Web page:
You Reap What You Sow

A mysterious tale of a dog with covetous tendancies and the consequences it can wreak.


1. You Reap What You Sow


I miss my life……I miss looking out of the window, sitting by the fire, pottering about humming to myself as I went about my ordinary life. But that is far from ordinary now…..

It all started quite subtly, just a feeling something was different, not quite right. I would look out of the window as I dressed and glimpse, in the forming dewy mist creeping along the field, a slight movement, a shape merging into a shadow. The light was dim and shifting. Could it be a deer? It didn’t move nimbly or gracefully, didn’t really appear to be there at all.

A few days later, as I climbed the track behind my house, the sun beat down onto my shoulders, the ground smelt warm from the late summer rays penetrating through the trees. As I walked on, following the path of a hover fly flitting between dandelion flowers, I heard a rustle, deep in the hedge. I know there was something there, the faint cloud of its breath lit up against the damp vegetation. But I was alone……

This uncertain feeling continued in my mind on several occasions after that.

The year was turning; the mornings were more crisp and clear. I was pulling seed heads out in the garden one day, when the pig lumbered into view. It was snuffling through the fallen leaves, looking for worms. That’s strange, I thought, my neighbour would normally have told me if she was getting more livestock. It was not alone, there were four or five, all different sizes but all intent on their grubbing. Two more appeared in the following week, gentle creatures. I didn’t see my neighbour, didn’t get the chance to ask her about the additions.

I spent a precious hour in the garden – tidying up before winter. As I pushed the barrow of deads through the gate to the compost corner, I was startled to see the rough turned over, exposed ground. Holes had appeared. In my pause I did not hear them coming. I jolted as the gate smashed against the back of my legs, powered by the combined force of several large pigs gambolling into the field. I fell onto the bare sticky earth, cracking my skull on the corner of my barrow as I went, and lay motionless and limp. I sank into a motionless sleep.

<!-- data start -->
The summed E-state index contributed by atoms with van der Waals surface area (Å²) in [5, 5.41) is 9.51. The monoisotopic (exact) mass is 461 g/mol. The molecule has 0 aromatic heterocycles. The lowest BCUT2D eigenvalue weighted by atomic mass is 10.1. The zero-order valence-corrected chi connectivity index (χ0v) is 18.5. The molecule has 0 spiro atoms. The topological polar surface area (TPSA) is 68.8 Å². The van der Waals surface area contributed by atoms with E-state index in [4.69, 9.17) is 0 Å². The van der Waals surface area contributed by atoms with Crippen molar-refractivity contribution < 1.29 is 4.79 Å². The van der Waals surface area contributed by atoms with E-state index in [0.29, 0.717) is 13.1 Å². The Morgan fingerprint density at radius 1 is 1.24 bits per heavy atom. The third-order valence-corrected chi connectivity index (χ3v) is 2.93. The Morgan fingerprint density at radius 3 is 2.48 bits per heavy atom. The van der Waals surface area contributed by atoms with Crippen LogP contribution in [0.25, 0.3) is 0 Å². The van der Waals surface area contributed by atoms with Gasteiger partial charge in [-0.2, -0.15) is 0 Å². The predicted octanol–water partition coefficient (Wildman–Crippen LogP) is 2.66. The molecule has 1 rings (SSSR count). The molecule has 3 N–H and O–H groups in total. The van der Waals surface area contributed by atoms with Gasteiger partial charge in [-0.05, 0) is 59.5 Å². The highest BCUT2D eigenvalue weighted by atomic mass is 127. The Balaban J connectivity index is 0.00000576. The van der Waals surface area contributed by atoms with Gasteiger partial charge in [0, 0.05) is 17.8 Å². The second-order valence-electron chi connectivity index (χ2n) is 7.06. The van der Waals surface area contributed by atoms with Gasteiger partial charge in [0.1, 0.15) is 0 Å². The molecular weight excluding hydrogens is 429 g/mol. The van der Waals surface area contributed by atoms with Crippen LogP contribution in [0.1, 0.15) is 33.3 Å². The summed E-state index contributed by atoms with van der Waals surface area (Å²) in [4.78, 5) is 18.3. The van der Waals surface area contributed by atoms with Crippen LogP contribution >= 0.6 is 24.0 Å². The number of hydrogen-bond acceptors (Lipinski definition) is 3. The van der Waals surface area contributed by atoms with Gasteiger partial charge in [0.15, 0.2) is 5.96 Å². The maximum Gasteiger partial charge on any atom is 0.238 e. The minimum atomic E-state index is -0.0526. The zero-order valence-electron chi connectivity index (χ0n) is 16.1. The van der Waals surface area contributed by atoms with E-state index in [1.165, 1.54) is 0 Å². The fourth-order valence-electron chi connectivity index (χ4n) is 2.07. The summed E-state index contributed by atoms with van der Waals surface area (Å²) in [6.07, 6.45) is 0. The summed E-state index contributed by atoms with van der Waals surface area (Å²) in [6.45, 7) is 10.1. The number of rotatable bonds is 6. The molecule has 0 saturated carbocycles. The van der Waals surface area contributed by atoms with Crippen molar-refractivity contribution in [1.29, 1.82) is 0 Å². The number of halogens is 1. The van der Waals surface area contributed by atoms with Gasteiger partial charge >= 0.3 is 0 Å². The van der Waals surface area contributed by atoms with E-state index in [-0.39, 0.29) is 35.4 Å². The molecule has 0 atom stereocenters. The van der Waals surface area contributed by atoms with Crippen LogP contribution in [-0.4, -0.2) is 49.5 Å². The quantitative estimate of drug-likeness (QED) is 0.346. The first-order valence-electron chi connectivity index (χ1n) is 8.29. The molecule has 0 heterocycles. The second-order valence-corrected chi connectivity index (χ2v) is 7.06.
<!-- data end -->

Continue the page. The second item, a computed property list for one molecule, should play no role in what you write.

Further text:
The pigs carried on scurrying and romping, pulling at my clothes. As they scuffed under my arms and sides, the soil started to slip and move, swallowing me into the damp, leafy loam.


Winter came and the last of the leaves fluttered from the trees. I consciously felt the first frost and knew I needed to fill my belly with something. Moving over to the hedge, I slumped down onto the ground with tiredness and waited, waited for a morsel to pass me and quench my hunger. After quite some time had passed and a watery sun had sunk below the level of the hill, a creature approached. As it passed the hedge, I clearly saw it carried something in its mouth. I couldn’t make it out – was it meat, a limp lifeless body? No it was stiff and pearlescent, a furless morsel.

As the dog stopped, it carefully dropped its prey and began to dig. I recognised the dog as my own, my faithful happy friend who loved me beyond all else. The many times, whilst out shopping, I recollected her smiling loyal eyes and was reminded to bring her home her favourite – a pigs ear. But when, I thought, had you ever seen her eat them? Take them yes and relish them, laying in the hall with the treat placed between her paws, coveting them.

As I watched the horror of the realisation dawned on me. They were my treats; they were my pigs, planted by my own dog. My breath was panicky, I could not shout. I fell to the ground, my snout steadying me where I lay and I watched in horror as my dog covered over the ear, planting the seed of my destiny and trotted back up the field and into the comfort of my old home..


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